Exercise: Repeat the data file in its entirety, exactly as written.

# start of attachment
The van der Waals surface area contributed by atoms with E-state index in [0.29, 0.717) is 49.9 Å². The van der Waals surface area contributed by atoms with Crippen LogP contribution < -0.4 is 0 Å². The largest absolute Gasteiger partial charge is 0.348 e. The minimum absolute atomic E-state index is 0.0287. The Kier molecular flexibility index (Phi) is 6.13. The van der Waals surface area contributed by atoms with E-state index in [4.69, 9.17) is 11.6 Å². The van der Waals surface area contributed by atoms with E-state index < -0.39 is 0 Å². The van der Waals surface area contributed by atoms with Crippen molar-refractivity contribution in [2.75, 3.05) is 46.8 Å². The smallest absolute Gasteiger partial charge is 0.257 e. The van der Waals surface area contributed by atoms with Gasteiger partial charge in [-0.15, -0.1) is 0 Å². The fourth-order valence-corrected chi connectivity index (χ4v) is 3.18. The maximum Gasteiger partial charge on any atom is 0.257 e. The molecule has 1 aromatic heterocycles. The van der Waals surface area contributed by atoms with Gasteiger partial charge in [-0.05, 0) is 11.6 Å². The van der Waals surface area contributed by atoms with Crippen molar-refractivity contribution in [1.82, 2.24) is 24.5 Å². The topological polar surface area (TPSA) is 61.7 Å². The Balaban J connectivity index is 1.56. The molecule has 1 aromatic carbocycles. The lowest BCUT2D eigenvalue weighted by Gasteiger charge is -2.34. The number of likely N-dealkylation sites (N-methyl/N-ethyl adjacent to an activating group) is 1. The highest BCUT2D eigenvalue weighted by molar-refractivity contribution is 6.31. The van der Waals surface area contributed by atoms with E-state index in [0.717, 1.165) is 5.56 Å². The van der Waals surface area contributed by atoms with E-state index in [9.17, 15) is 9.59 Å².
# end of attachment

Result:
The van der Waals surface area contributed by atoms with E-state index in [0.29, 0.717) is 49.9 Å². The van der Waals surface area contributed by atoms with Crippen LogP contribution < -0.4 is 0 Å². The largest absolute Gasteiger partial charge is 0.348 e. The minimum absolute atomic E-state index is 0.0287. The Kier molecular flexibility index (Phi) is 6.13. The van der Waals surface area contributed by atoms with E-state index in [4.69, 9.17) is 11.6 Å². The van der Waals surface area contributed by atoms with E-state index < -0.39 is 0 Å². The van der Waals surface area contributed by atoms with Crippen molar-refractivity contribution in [2.75, 3.05) is 46.8 Å². The smallest absolute Gasteiger partial charge is 0.257 e. The van der Waals surface area contributed by atoms with Gasteiger partial charge in [-0.15, -0.1) is 0 Å². The fourth-order valence-corrected chi connectivity index (χ4v) is 3.18. The maximum Gasteiger partial charge on any atom is 0.257 e. The molecule has 1 aromatic heterocycles. The van der Waals surface area contributed by atoms with Gasteiger partial charge in [-0.05, 0) is 11.6 Å². The van der Waals surface area contributed by atoms with Crippen molar-refractivity contribution in [1.82, 2.24) is 24.5 Å². The topological polar surface area (TPSA) is 61.7 Å². The Balaban J connectivity index is 1.56. The molecule has 1 aromatic carbocycles. The lowest BCUT2D eigenvalue weighted by Gasteiger charge is -2.34. The number of likely N-dealkylation sites (N-methyl/N-ethyl adjacent to an activating group) is 1. The highest BCUT2D eigenvalue weighted by molar-refractivity contribution is 6.31. The van der Waals surface area contributed by atoms with E-state index in [0.717, 1.165) is 5.56 Å². The van der Waals surface area contributed by atoms with E-state index in [9.17, 15) is 9.59 Å².